Family of 3 Ditches House for Class C RV

*This post may contain affiliate links, which means I may earn a small commission at no extra cost to you. Please read our disclosure policy for more info.

Making the leap to start living in an RV fulltime is a big decision – one that might not come easy to some.

But Karen Apkan of The Mom Trotter found the idea of living in an RV intriguing. She and her family have always been into some sort of travel, whether it was catching a last-minute flight to Paris or heading to Disneyland.

So RVing to see the United States, spend a lot of quality time as a family, and have adventures in the great outdoors seemed like a logical next step.

“I joined a couple of RVing Facebook groups and started reading about how people were able to RV full-time,” she said. “I wasn’t exposed much to RV life in the past – a lot of black people don’t RV – so I didn’t think much about it before.”

But the lifestyle looked exciting, so Karen, her husband Sylvester and son Aiden rented an RV for a mini-vacation and were hooked.

How They Chose the Best RV for Family Travel

Renting an RV was the perfect way for Karen and her family to experience RVing for the first time.

“I think everyone should rent before buying an RV or trailer,” said Karen. “Make sure you like it. Little things about it may annoy you. When we rented, we took our nieces and nephew so had four kids with us! The kids loved it so much and we were all really happy.”

After that trip, Karen knew living in an RV could be her every day life.

EDITOR’S NOTE: To rent an RV, head to the website Outdoorsy – which is a peer-to-peer RV rental marketplace a lot like Airbnb. Use the coupon code “wayward40” for $40 off your rental!

The couple eventually settled on a Fleetwood Tioga Class C RV, the perfect rig for a family.

“It was important for our son Aiden to have his own space, his own little room where he could go,” said Karen. “We also wanted an RV that had the bathroom and toilet separate.”

You can check out a tour of the couple’s Class C RV here:

Once they’d made the decision to live in an RV, everything went so fast. The couple put most of their stuff up for sale, sold their home, stuck everything else in storage and bought their RV one week later.

It all felt a little rushed, but everything worked out in the end.

“I was okay with letting our stuff go,” said Karen. “It felt very freeing for me. I don’t have stuff holding me back anymore.”

How They’re Liking Their RV Lifestyle

With COVID, things have looked a little different for Karen’s family than during a typical summer camping season. But, they’ve had a lot of fun and managed to make it all work.

RVing family at Joshua Tree National park
Karen often travels with her nieces and nephews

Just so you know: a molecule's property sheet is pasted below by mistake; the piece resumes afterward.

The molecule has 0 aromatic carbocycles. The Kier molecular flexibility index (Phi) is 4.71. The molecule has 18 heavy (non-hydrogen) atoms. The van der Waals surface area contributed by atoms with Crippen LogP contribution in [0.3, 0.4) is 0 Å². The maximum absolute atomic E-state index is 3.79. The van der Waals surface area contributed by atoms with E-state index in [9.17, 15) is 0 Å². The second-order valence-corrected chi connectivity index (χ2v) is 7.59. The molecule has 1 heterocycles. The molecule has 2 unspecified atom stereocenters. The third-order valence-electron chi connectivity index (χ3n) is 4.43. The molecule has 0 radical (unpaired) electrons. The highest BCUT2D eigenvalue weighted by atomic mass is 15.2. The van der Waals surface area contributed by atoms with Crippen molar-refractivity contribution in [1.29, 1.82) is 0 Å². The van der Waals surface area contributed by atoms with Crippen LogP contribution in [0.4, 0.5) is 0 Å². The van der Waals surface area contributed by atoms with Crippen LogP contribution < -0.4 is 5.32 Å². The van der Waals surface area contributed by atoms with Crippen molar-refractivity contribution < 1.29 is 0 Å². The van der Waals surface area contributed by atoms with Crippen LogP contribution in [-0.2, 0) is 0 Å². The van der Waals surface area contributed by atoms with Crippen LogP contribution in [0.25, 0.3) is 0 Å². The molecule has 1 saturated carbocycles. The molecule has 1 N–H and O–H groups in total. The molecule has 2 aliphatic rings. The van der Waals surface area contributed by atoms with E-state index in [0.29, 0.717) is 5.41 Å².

“We’ve done so much nature stuff like hiking, exploring waterfalls and lakes,” she said. “We’ve also met so many families along the way.”

The family usually starts their day by getting some work done, and their son Aiden does schoolwork. Then, he usually finds children to play with wherever they’re camping.

“The RV community is really friendly,” said Karen. “We didn’t even talk to our neighbors when we lived in a house. In every RV park, my son has met friends and we’ve exchanged emails with parents.”

Karen and her family are living the RV lifestyle on the fly – without a plan, totally freeflow. If they feel the urge to move, they call an RV park and ask about availability.

“Planning is too stressful,” said Karen. “What if you’re in a place you love and you want to stay longer?”

Working and Schooling on the Road

Karen is lucky that she and her husband both work remotely on their blog, The Mom Trotter, and their YouTube Channel.

This type of content creation work has given them way more freedom and flexibility than they ever dreamed was possible.

“My husband is a nurse and I worked in clinical research,” said Karen. “We both worked 40-50 hours per week before we started the blog.”

Now, the couple can choose where and when they work, an amazing complement to the RV lifestyle.

RVing kid doing school work at a picnic table
Aiden is “unschooled”, which is self-directed learning

Their son, Aiden, is homeschooled, but not in the traditional sense. He’s “unschooled”, which means self-directed learning.

“We help my son explore and learn at his own pace,” said Karen. “He knows more about the RV than me and he’s 7! He can empty all the tanks and knows the difference between gray and black tanks.”

Aiden is also helping in kitchen, and does chores like putting gas in their RV.

“My son learns so much every day. Kids are natural-born leaders. Sometimes I buy him workbooks, but most of his time learning is out in the world,” said Karen. “For example, we incorporate math concepts into our way of life, such as when we’re hiking, cooking or baking.”

How Long They Plan on RVing

Karen’s family’s original plan was to RV for one year. They want to see every U.S. state, pay off all their debt, and spend quality time as a family.’

However, after only a few months of RVing, Karen can see it going on longer than they first planned.

“I walked into a house the other day and I felt so closed in,” said Karen. “I really missed my tiny space. I can’t see us stopping anytime soon.”

Be sure to follow along on Karen’s YouTube Channel, The Mom Trotter.

Karen and her son Aiden are also founders of Black Kids Do Travel, which has a mission to encourage parents of children of color to travel the world.

Other RVing stories to check out:

Leave a Comment